Eisenbergstrasse 29, 51570 Windeck-Öttershagen.
A3 to Autobahnkreuz Bonn/Siegburg, A560 towards Hennef, exit Hennef Ost/Eitorf, Siegtalstraße L333 to Rosbach, K1 to the Öttershagener Sportplatz. Public transport: RVK-Linie 334 from Bahnhof Rosbach or Schladern, stop Silberhardt.
02-JAN to MAR Tue-Wed 11:30, Sat, Sun, Fri 14.
APR to OCT Mon-Fri 11:30, Sat 13-17, Sun, Fri 11-17.
NOV to 16-DEC Tue-Wed 11:30, Sat, Sun, Fri 14.
Adults EUR 7, Children (4-12) EUR 3, Children (0-3) free, Families (2+2) EUR 18.
Groups (15+): Adults EUR 6, Children (4-12) EUR 2.50.
|Classification:||Silver Mine Lead Mine Iron Mine Zinc Mine Copper Mine|
|Light:||Incandescent Electric Light System|
|Guided tours:||L=150 m, D=60 min.|
Harald Patzke (2003):
Die Grube Silberhardt: Ein Besucher-Bergwerk lädt ein,
Martina Galunder, Nümbrecht 2003, ISBN 3-89909-024-1.
|Address:||Grube Silberhardt, Eisenbergstrasse 29, 51570 Windeck-Öttershagen, Tel: +49-2292-928887. E-mail:|
|As far as we know this information was accurate when it was published (see years in brackets), but may have changed since then.
Please check rates and details directly with the companies in question if you need more recent info.
|13th century||beginning of mining.|
|1618-1648||shut down during the Thirty Years' War.|
|1808||Johann Caspar Rumpe, mayor of Altena, buys the mine.|
|1810||he sells it on to the miner Metzger, but after a partial collapse he buys it back again.|
|1819||large quantities of silver-bearing galena are mined, Bröler Eisenhütte is rebuilt for the smelting of lead and silver ore.|
|1824||Bröler Ironworks extended.|
|1825||Pochwerk built in Rosbach (Sieg).|
|1873||AG Ertsdelveriy Amsterdam founded.|
|1881||Mine closed again.|
|1920||Thyssen reopened and extended the Obere Neue Stollen, among others.|
|1924||taken over by Käsgen.|
|1930||reopened by the Vereinigte Stahlwerke.|
|15-NOV-1997||opening of the backfilled Upper New Adit.|
|15-NOV-1999||opened as a show mine.|
|2001||1.7 km long and 14-station mining trail inaugurated.|
|2002||Association for the Preservation of Mining and Hut Traditions founded.|
|13-SEP-2003||opened as a show mine.|
The visitor mine Grube Silberhardt is run by the Förderverein zur Erhaltung der Bergbau- und Hüttentradition e.V., a non-profit association. It was excavated by volunteers from 1997 and offered guided tours for the first time in 1999. From 2000, the first mine locomotive was ready to run again. The volunteers founded the association in 2002 and opened the mine the following year. At the same time, a 1.7 km-long Bergbauwanderweg (mining trail) with 14 stations was laid out, leading to various mine entrances, a furnace and a charcoal kiln. In 2017, a mining history exhibition was added to the show mine. The association is still actively expanding the visitor mine. At the moment, they are expanding the mineral exhibition and the mining history exhibition, and restoring a rope pulley which was donated by the Ruhrkohle AG (RAG).
Mining of silver-bearing ore began at this site as early as the 13th century. However, few details have survived from that time, but it is likely that only silver was mined. The only known fact is that mining ceased during the Thirty Years' War, between 1618 and 1648. Mining was resumed in 1752, but seems to have ceased again after some time.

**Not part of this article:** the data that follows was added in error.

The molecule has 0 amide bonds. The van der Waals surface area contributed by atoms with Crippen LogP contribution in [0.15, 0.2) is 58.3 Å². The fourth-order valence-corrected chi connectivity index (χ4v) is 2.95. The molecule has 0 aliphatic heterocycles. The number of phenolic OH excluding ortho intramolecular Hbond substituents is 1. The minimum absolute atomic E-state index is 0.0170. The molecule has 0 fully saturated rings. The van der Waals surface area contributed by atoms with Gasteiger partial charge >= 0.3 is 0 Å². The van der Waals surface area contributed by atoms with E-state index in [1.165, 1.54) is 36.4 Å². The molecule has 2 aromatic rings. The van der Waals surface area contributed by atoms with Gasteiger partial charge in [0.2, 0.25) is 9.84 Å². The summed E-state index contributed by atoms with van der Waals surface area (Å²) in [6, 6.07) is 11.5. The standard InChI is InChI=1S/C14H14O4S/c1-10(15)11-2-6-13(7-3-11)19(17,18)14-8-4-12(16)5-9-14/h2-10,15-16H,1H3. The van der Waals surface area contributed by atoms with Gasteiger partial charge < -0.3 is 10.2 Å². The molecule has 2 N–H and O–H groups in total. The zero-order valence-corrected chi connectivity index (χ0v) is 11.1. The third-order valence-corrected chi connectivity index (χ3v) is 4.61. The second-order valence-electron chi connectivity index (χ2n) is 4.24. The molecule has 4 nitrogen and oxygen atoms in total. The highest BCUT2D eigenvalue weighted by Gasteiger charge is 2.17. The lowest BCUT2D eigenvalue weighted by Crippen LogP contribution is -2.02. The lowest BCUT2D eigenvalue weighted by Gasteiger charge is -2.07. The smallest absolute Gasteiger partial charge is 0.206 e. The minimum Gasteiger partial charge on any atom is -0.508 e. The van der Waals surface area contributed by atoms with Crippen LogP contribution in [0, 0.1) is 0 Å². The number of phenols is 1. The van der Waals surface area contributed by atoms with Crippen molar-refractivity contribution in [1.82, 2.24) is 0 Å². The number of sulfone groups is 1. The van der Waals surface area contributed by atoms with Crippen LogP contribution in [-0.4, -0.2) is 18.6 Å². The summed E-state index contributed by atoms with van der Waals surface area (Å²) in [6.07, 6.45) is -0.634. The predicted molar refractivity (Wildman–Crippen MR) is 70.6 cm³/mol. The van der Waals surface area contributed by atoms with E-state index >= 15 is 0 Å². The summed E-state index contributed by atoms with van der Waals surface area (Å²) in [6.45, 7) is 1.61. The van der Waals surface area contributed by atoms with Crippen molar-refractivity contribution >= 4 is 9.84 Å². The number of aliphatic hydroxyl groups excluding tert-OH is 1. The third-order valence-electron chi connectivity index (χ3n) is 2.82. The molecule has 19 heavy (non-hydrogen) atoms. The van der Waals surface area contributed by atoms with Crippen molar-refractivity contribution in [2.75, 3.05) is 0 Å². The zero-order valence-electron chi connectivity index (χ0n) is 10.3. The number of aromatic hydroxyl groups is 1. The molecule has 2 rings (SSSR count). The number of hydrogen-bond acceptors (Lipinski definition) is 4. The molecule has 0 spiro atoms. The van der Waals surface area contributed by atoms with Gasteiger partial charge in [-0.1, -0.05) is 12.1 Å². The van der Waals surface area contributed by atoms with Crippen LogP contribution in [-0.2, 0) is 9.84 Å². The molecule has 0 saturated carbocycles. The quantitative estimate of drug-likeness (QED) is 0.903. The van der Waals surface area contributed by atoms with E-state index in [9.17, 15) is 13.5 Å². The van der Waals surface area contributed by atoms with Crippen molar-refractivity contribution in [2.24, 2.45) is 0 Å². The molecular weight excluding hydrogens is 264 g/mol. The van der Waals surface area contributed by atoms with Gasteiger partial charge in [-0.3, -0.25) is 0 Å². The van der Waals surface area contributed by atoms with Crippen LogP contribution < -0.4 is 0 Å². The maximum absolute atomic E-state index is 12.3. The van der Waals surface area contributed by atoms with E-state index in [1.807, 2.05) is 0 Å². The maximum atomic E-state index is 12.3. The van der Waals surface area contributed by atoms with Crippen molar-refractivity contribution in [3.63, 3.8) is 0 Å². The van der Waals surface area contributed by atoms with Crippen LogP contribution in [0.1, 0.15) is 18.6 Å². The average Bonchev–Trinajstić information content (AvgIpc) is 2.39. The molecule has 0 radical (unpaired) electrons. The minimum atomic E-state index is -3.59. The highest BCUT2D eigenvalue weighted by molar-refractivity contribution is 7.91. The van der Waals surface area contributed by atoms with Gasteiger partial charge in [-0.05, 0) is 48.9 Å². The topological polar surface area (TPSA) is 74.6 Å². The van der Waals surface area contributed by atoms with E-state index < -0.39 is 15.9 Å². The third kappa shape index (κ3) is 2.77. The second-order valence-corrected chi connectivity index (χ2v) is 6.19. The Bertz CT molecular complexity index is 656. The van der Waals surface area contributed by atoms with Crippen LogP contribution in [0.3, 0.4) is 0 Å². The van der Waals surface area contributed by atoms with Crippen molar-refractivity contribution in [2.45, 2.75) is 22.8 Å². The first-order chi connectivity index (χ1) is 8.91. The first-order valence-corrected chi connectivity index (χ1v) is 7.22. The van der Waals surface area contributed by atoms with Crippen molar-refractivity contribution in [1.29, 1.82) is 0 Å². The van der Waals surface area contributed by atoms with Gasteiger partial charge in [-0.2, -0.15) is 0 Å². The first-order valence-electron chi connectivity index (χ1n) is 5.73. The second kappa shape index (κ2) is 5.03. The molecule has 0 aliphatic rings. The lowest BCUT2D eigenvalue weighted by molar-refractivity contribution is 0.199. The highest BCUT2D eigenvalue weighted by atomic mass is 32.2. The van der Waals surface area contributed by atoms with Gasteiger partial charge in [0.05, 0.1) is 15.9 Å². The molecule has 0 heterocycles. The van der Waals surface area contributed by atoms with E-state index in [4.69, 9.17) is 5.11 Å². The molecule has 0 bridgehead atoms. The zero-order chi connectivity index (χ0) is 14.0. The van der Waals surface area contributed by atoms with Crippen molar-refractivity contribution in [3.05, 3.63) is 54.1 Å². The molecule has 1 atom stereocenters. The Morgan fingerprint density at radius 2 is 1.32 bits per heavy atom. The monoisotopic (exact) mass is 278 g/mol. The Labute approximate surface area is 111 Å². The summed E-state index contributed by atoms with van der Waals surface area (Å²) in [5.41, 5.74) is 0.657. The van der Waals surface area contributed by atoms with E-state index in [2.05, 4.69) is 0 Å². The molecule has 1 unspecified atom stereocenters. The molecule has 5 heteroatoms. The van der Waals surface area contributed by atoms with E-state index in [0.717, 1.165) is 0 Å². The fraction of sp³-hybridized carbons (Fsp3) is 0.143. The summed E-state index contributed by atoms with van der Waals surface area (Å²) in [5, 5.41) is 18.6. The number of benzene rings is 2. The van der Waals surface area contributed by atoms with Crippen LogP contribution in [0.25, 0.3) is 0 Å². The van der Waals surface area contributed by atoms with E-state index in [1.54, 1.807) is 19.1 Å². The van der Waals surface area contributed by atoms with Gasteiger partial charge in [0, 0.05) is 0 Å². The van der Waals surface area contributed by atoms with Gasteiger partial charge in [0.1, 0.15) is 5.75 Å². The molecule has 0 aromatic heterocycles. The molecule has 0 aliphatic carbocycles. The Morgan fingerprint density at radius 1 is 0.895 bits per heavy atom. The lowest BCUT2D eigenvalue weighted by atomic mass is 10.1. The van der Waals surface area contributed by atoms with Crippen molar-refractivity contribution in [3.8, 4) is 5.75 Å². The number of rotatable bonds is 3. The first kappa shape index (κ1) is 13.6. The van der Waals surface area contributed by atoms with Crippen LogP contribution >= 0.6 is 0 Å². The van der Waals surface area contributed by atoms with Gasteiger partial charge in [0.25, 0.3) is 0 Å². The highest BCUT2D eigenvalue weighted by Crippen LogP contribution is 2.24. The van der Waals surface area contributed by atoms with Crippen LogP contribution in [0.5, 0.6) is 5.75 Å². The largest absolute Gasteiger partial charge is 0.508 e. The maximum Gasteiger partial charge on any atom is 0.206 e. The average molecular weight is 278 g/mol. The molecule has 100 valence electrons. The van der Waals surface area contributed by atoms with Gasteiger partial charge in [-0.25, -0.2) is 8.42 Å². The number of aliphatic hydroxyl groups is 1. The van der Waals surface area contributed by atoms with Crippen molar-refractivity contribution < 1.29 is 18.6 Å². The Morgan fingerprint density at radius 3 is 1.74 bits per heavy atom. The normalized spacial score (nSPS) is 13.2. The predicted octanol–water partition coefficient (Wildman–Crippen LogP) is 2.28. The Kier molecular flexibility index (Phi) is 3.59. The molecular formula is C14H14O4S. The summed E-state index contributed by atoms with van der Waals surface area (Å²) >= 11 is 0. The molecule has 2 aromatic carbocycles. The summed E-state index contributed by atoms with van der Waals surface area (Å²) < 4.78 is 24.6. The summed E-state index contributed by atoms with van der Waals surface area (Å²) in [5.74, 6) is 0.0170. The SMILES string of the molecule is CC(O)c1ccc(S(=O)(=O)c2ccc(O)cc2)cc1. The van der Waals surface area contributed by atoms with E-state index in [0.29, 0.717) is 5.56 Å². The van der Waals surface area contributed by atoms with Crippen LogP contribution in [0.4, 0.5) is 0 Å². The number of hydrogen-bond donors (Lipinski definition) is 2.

The main phase of mining began in 1808, when Johann Caspar Rumpe, the mayor of Altena, acquired the mine. He sold it on to the miner Metzger as early as 1810, but after a partial collapse he bought it back again. In 1819, large quantities of silver-bearing galena were extracted and the Bröler Ironworks was converted for the smelting of lead and silver ore. In 1824 the Bröler Ironworks was extended, and mining seems to have taken off, presumably through improved smelting and the additional use of the lead content. The mine also received a waterworks in 1824; the increased mining made drainage necessary. In 1825 another stamping plant was built in Rosbach (Sieg). But in 1833 there was a miner revolt, and in 1834 mining ceased. This was probably not only due to staff problems, but also to the first investigations of the Sieg for contamination. It can be assumed that either environmental protection measures or compensation payments were already pending at that time.
In the following, the mine was reopened several times and closed again soon after, with changes of ownership occurring in quick succession. From 1859 to 1861 it was operated by small companies, and in 1863 by a joint-stock company Silberhardt en Jucht founded in Amsterdam. In 1873 a joint-stock company Ertsdelveriy Amsterdam was founded, shares with a nominal value of 150,000 guilders were issued, and in 1881 the mine was closed again. In 1884 a Mr. Dahm founded the 100 Kuxe Gewerkschaft Silberhardt, in 1892 the consolidation also took place and in 1900 the mine was opened. The only strange thing was that it produced nothing. In 1920 the Thyssen steelworks took over the mine, in 1924 a Mr Käsgen took over the processing plant and the mine, and in 1926 the property was sold by compulsory auction to the Vereinigte Stahlwerke. They actually produced from 1930 to 1936. In 1953 Erzbergbau Siegerland acquired the mine, and in 1965 Barbara Rohstoffbetriebe. All in all, the mine seems to have been not very profitable, and to have served primarily as a money pit for investors. With the rather impressive list of owners and bankruptcies, one can probably also suspect fraud. No mining seems to have taken place after 1936; the later owners merely secured the option.